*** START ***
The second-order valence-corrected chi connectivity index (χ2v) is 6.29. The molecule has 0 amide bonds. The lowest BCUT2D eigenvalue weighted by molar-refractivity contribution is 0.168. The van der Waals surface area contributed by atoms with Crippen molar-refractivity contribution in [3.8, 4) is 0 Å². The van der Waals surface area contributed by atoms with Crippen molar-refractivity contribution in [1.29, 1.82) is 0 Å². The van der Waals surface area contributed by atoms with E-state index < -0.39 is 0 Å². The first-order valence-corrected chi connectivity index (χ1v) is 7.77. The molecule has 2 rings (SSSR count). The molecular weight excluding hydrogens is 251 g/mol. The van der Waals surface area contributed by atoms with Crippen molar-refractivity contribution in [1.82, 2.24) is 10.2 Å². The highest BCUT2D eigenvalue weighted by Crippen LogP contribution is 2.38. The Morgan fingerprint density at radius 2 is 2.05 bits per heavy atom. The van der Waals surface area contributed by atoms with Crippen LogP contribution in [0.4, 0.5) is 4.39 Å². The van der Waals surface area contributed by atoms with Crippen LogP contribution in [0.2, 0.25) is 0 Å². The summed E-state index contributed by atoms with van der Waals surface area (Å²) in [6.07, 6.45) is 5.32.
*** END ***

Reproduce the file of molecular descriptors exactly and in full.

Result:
The second-order valence-corrected chi connectivity index (χ2v) is 6.29. The molecule has 0 amide bonds. The lowest BCUT2D eigenvalue weighted by molar-refractivity contribution is 0.168. The van der Waals surface area contributed by atoms with Crippen molar-refractivity contribution in [3.8, 4) is 0 Å². The van der Waals surface area contributed by atoms with Crippen molar-refractivity contribution in [1.29, 1.82) is 0 Å². The van der Waals surface area contributed by atoms with E-state index < -0.39 is 0 Å². The first-order valence-corrected chi connectivity index (χ1v) is 7.77. The molecule has 2 rings (SSSR count). The molecular weight excluding hydrogens is 251 g/mol. The van der Waals surface area contributed by atoms with Crippen molar-refractivity contribution in [1.82, 2.24) is 10.2 Å². The highest BCUT2D eigenvalue weighted by Crippen LogP contribution is 2.38. The Morgan fingerprint density at radius 2 is 2.05 bits per heavy atom. The van der Waals surface area contributed by atoms with Crippen LogP contribution in [0.4, 0.5) is 4.39 Å². The van der Waals surface area contributed by atoms with Crippen LogP contribution in [0.2, 0.25) is 0 Å². The summed E-state index contributed by atoms with van der Waals surface area (Å²) in [6.07, 6.45) is 5.32.